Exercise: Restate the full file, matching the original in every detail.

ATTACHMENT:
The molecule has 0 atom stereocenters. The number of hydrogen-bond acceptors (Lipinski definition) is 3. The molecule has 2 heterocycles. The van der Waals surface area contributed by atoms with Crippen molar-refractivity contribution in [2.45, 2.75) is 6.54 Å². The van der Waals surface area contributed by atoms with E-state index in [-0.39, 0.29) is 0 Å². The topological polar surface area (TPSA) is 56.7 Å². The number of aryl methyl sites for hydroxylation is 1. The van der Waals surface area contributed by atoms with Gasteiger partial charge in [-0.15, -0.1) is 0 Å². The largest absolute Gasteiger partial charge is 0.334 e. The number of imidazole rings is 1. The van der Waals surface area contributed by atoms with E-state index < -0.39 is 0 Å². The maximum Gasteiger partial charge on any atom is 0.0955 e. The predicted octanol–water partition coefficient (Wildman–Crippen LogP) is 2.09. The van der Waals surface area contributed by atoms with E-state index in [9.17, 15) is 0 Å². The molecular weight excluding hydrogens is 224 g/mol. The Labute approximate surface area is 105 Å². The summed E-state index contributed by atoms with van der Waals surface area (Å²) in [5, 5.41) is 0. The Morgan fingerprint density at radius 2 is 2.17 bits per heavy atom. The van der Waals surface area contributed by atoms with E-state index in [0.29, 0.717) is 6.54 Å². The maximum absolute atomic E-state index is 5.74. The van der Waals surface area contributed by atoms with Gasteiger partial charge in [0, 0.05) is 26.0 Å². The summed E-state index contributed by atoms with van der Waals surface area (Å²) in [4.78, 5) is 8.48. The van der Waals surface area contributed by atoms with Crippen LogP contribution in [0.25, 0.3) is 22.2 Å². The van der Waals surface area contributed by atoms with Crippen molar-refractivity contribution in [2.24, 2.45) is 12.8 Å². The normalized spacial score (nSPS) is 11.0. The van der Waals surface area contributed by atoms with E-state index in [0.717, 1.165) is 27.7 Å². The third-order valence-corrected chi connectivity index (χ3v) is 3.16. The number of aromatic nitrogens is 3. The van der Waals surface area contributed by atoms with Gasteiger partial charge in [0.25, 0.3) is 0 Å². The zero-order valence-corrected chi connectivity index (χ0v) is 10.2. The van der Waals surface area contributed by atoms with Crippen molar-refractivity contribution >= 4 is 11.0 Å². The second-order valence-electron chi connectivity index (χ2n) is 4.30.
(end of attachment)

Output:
The molecule has 0 atom stereocenters. The number of hydrogen-bond acceptors (Lipinski definition) is 3. The molecule has 2 heterocycles. The van der Waals surface area contributed by atoms with Crippen molar-refractivity contribution in [2.45, 2.75) is 6.54 Å². The van der Waals surface area contributed by atoms with E-state index in [-0.39, 0.29) is 0 Å². The topological polar surface area (TPSA) is 56.7 Å². The number of aryl methyl sites for hydroxylation is 1. The van der Waals surface area contributed by atoms with Gasteiger partial charge in [-0.15, -0.1) is 0 Å². The largest absolute Gasteiger partial charge is 0.334 e. The number of imidazole rings is 1. The van der Waals surface area contributed by atoms with E-state index < -0.39 is 0 Å². The maximum Gasteiger partial charge on any atom is 0.0955 e. The predicted octanol–water partition coefficient (Wildman–Crippen LogP) is 2.09. The van der Waals surface area contributed by atoms with E-state index in [9.17, 15) is 0 Å². The molecular weight excluding hydrogens is 224 g/mol. The Labute approximate surface area is 105 Å². The summed E-state index contributed by atoms with van der Waals surface area (Å²) in [5, 5.41) is 0. The Morgan fingerprint density at radius 2 is 2.17 bits per heavy atom. The van der Waals surface area contributed by atoms with E-state index in [0.29, 0.717) is 6.54 Å². The maximum absolute atomic E-state index is 5.74. The van der Waals surface area contributed by atoms with Gasteiger partial charge in [0, 0.05) is 26.0 Å². The summed E-state index contributed by atoms with van der Waals surface area (Å²) in [4.78, 5) is 8.48. The van der Waals surface area contributed by atoms with Crippen LogP contribution in [0.25, 0.3) is 22.2 Å². The van der Waals surface area contributed by atoms with Crippen molar-refractivity contribution in [2.24, 2.45) is 12.8 Å². The normalized spacial score (nSPS) is 11.0. The van der Waals surface area contributed by atoms with E-state index in [0.717, 1.165) is 27.7 Å². The third-order valence-corrected chi connectivity index (χ3v) is 3.16. The number of aromatic nitrogens is 3. The van der Waals surface area contributed by atoms with Gasteiger partial charge in [0.25, 0.3) is 0 Å². The zero-order valence-corrected chi connectivity index (χ0v) is 10.2. The van der Waals surface area contributed by atoms with Crippen molar-refractivity contribution >= 4 is 11.0 Å². The second-order valence-electron chi connectivity index (χ2n) is 4.30.